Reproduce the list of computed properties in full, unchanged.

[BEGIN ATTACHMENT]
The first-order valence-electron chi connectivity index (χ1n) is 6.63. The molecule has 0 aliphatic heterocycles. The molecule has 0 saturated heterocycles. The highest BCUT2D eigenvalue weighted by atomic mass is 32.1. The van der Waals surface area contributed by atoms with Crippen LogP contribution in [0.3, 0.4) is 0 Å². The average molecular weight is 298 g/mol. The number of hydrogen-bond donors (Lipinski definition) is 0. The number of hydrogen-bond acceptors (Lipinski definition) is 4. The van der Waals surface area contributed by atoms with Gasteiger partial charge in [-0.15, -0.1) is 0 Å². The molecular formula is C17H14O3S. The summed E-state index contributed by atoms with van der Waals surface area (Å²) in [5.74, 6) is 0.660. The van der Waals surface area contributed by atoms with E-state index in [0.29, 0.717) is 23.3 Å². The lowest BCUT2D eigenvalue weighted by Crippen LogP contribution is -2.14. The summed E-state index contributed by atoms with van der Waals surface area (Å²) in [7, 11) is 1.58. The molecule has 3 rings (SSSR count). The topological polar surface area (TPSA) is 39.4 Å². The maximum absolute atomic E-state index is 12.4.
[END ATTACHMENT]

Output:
The first-order valence-electron chi connectivity index (χ1n) is 6.63. The molecule has 0 aliphatic heterocycles. The molecule has 0 saturated heterocycles. The highest BCUT2D eigenvalue weighted by atomic mass is 32.1. The van der Waals surface area contributed by atoms with Crippen LogP contribution in [0.3, 0.4) is 0 Å². The average molecular weight is 298 g/mol. The number of hydrogen-bond donors (Lipinski definition) is 0. The number of hydrogen-bond acceptors (Lipinski definition) is 4. The van der Waals surface area contributed by atoms with Gasteiger partial charge in [-0.15, -0.1) is 0 Å². The molecular formula is C17H14O3S. The summed E-state index contributed by atoms with van der Waals surface area (Å²) in [5.74, 6) is 0.660. The van der Waals surface area contributed by atoms with E-state index in [0.29, 0.717) is 23.3 Å². The lowest BCUT2D eigenvalue weighted by Crippen LogP contribution is -2.14. The summed E-state index contributed by atoms with van der Waals surface area (Å²) in [7, 11) is 1.58. The molecule has 3 rings (SSSR count). The topological polar surface area (TPSA) is 39.4 Å². The maximum absolute atomic E-state index is 12.4.